Beirut Restaurant (West St. Paul, MN)
By Bruce Schneier and Karen Cooper
Pulse of the Twin Cities
February 20, 2002
It's easy to have a terrific meal at Beirut: order a side of their pureed garlic and smear it on everything. It's deceptively called "garlic sauce" on the menu, but it has the consistency of butter and is made almost entirely out of garlic, with some olive oil, lemon juice, and a pinch of salt thrown in. Everything tastes better with garlic sauce; we've even taken to buying tubs to bring home to put on our toast in the morning.
Formerly called Port of Beirut, this restaurant has undergone a recent remodeling. The new restaurant is prettier, quieter, and better laid out with a clean, fresh look to everything. Beirut is very much a family restaurant, yours and theirs.
This is Lebanese home cooking: nothing is over-the-top fantastic, but nothing disappoints. The hummus and baba ghannooj are both fresh and flavorsome. The stuffed grape leaves and cabbage rolls are some of the best in town. The shawirma -- that's the meat you'll find in gyros -- is a bit dry, but okay. Even the falafel is made well. Remember to eat it immediately after arrives; falafel is best eaten hot hot hot.
All entrees come with your choice of tabouli or house salad. While the tabouli -- a cold salad made up of bulgar wheat, parsley, tomatoes, onions, mint, and seasonings -- is okay, the salad dressing on the house salad is, like the garlic sauce, one of the simply perfect things to eat at Beirut. It's a vinaigrette made with lemon and garlic, fresh and tangy.
Entrees fall into two basic categories: "kabobs" and "everything else." You can choose from four types of kabobs -- marinated beef, ground beef, lamb, and chicken -- all served over flavored rice and all improved with the garlic sauce. (Ask if the garlic sauce comes with your particular entree.) You can also get kabobs in various combinations: kabob with falafel, kabob with shawirma, kabob with falafel and shawirma, etc. You can order the ground beef -- called kafta -- cooked in a patty, and served with eggplant. We especially like a combination plate called Sultan: kafta mixed with sautéed green peppers, onions, zucchini, and tomato sauce, served over rice. The mixture of the vegetables with the seasoned meat is delicious.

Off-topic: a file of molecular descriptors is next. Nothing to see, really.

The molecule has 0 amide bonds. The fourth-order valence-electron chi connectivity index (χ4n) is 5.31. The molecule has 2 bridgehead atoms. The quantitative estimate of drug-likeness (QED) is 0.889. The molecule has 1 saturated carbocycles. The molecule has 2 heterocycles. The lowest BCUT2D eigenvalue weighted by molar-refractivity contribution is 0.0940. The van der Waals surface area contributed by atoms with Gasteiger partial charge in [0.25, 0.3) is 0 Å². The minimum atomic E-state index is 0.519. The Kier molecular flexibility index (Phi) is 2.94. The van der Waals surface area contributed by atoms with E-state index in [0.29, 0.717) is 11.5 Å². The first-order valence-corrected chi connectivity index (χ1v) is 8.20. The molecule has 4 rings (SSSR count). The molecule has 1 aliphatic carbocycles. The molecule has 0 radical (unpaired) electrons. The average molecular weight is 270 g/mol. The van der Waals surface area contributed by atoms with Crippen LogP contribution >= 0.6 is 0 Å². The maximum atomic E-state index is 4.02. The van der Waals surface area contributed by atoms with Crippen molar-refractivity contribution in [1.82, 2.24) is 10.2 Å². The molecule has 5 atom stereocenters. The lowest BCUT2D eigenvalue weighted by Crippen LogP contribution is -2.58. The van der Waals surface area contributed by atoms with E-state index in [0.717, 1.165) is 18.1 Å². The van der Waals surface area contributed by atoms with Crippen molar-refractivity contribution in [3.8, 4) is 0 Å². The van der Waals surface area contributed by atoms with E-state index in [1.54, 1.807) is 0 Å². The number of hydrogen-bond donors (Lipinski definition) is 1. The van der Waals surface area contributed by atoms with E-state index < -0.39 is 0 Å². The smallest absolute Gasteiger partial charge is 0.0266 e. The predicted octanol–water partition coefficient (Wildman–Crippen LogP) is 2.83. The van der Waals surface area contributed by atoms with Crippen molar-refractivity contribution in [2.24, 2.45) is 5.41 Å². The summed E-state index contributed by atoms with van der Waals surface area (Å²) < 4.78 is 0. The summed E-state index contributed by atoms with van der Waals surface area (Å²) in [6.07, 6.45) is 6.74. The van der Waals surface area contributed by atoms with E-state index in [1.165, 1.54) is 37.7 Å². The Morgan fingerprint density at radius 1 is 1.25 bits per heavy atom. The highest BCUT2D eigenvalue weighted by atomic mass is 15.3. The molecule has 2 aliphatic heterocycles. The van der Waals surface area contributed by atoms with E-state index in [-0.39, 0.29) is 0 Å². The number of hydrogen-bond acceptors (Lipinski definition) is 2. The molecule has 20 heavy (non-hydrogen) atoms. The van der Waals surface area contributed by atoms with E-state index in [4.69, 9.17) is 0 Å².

There are a bunch of vegetarian options. Most of the appetizers are vegetarian, and you can order the falafel as an entree. We found the spinach pie tasteless and boring, even after we smeared it with garlic sauce.
Your best choice, at least on the first visit, is "mezza" sampler. It costs about as much as an appetizer and entree combination, and has a little bit of everything: hummus, baba ghannooj, tabouli, stuffed grape leaves, shawirma, cabbage rolls, kibbee (cooked or raw), and olives -- all to start -- and your choice of kabob. Remember that it all tastes better with a generous helping of garlic sauce, and you're in for a treat.
Service is pleasant and efficient -- friendly, even -- and the restaurant is much more elegant than you might expect from your average family-run ethnic restaurant. The lights are subdued, and the white tablecloths and fresh flowers add a lot. This isn't your typical no-charm ethnic restaurant; this is a nice dinner out. Even the traditional music, played low in the dining room, adds to the atmosphere.
There's belly dancing at Beirut on Friday and Saturday nights, and we recommend it. The show only lasts half an hour, so it won't completely drown your dinnertime conversation. Belly dancing is an important part of the Lebanese dining experience, and one of the points of the interior remodeling was to make the stage more central to the diners. Consider it part of the restaurant's decor. One of the dancers, Lilah, is a friend of ours. Call and ask when she's performing. And tip her well if you're there.
Dinner at Beirut is less than $20. Entrees cost $11–$13, an appetizers run about $5. This is cheap, considering the upscale atmosphere, the entertainment, and the wonderful garlic sauce. And don't forget to take some home with you. It's great on toast at breakfast.
Photo of Bruce Schneier by Per Ervland.
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